This action directly regulates growers, food processors, food handlers, and food retailers, not States or tribes, nor does this action alter the relationships or distribution of power and responsibilities established by Congress Start Printed Page 70497in the preemption provisions of FFDCA section 408(n)(4). As such, the Agency has determined that this action will not have a substantial direct effect on States or tribal governments, on the relationship between the national government and the States or tribal governments, or on the distribution of power and responsibilities among the various levels of government or between the Federal Government and Indian tribes. Thus, the Agency has determined that Executive Order 13132, entitled “Federalism” (64 FR 43255, August 10, 1999) and Executive Order 13175, entitled “Consultation and Coordination with Indian Tribal Governments” (65 FR 67249, November 9, 2000) do not apply to this action. In addition, this action does not impose any enforceable duty or contain any unfunded mandate as described under Title II of the Unfunded Mandates Reform Act (UMRA) (2 U.S.C. 1501 et seq.).

This action does not involve any technical standards that would require Agency consideration of voluntary consensus standards pursuant to section 12(d) of the National Technology Transfer and Advancement Act (NTTAA) (15 U.S.C. 272 note).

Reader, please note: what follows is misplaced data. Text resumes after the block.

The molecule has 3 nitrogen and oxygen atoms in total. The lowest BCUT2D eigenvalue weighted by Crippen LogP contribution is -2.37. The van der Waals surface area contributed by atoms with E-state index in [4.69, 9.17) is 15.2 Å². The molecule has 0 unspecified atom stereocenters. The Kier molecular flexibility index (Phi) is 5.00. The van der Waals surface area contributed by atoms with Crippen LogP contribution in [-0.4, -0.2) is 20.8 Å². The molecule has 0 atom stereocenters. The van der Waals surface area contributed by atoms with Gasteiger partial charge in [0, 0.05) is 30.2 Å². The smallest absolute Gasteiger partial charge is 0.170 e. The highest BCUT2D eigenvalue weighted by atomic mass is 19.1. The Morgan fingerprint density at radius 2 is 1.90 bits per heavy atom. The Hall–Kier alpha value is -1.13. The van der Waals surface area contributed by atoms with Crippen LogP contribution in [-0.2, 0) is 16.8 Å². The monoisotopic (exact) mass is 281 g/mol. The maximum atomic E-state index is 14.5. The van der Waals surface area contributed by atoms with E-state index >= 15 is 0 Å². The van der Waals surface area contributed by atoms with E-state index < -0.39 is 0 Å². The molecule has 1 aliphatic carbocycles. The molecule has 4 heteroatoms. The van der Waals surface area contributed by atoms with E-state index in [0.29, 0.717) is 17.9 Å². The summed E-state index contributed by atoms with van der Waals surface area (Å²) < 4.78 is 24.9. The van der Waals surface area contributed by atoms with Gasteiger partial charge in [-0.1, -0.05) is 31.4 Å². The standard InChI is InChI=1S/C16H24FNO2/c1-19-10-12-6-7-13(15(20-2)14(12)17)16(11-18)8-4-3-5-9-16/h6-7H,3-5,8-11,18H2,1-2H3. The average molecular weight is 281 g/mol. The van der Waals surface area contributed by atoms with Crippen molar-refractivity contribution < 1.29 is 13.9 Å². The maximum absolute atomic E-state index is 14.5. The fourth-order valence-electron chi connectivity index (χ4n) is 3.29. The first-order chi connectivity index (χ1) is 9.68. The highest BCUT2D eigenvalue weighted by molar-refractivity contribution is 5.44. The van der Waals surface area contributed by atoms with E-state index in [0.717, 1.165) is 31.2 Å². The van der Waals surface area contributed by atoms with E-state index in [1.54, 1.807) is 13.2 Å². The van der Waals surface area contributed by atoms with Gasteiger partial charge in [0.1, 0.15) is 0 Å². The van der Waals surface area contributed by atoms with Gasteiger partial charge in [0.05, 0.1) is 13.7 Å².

VIII. Congressional Review Act

Pursuant to the Congressional Review Act (5 U.S.C. 801 et seq.), EPA will submit a report containing this rule and other required information to the U.S. Senate, the U.S. House of Representatives, and the Comptroller General of the United States prior to publication of the rule in the Federal Register. This action is not a “major rule” as defined by 5 U.S.C. 804(2).

Start List of Subjects

List of Subjects in 40 CFR Part 180

  • Environmental protection
  • Administrative practice and procedure
  • Agricultural commodities
  • Pesticides and pests
  • Reporting and recordkeeping requirements
End List of Subjects Start Signature

Dated: October 9, 2020.

Marietta Echeverria,

Acting Director, Registration Division, Office of Pesticide Programs.

End Signature

Therefore, for the reasons stated in the preamble, the EPA amends 40 CFR chapter I as follows:

Start Part

PART 180—TOLERANCES AND EXEMPTIONS FOR PESTICIDE CHEMICAL RESIDUES IN FOOD

End Part Start Amendment Part

1. The authority citation for part 180 continues to read as follows:

End Amendment Part Start Authority

Authority: 21 U.S.C. 321(q), 346a and 371.

End Authority Start Amendment Part

2. In § 180.920, amend the table by adding “thiamine mononitrate” in alphabetical order to read as follows:

End Amendment Part
Inert ingredients used pre-harvest; exemptions from the requirement of a tolerance.
* * * * *
Inert ingredientsLimitsUses
*         *         *         *         *         *         *
Thiamine Mononitrate (CAS Reg. No. 532-43-4)0.1% by weight in pesticide formulationsEnzyme cofactor.
*         *         *         *         *         *         *
End Supplemental Information

[FR Doc. 2020-23041 Filed 11-4-20; 8:45 am]

BILLING CODE 6560-50-P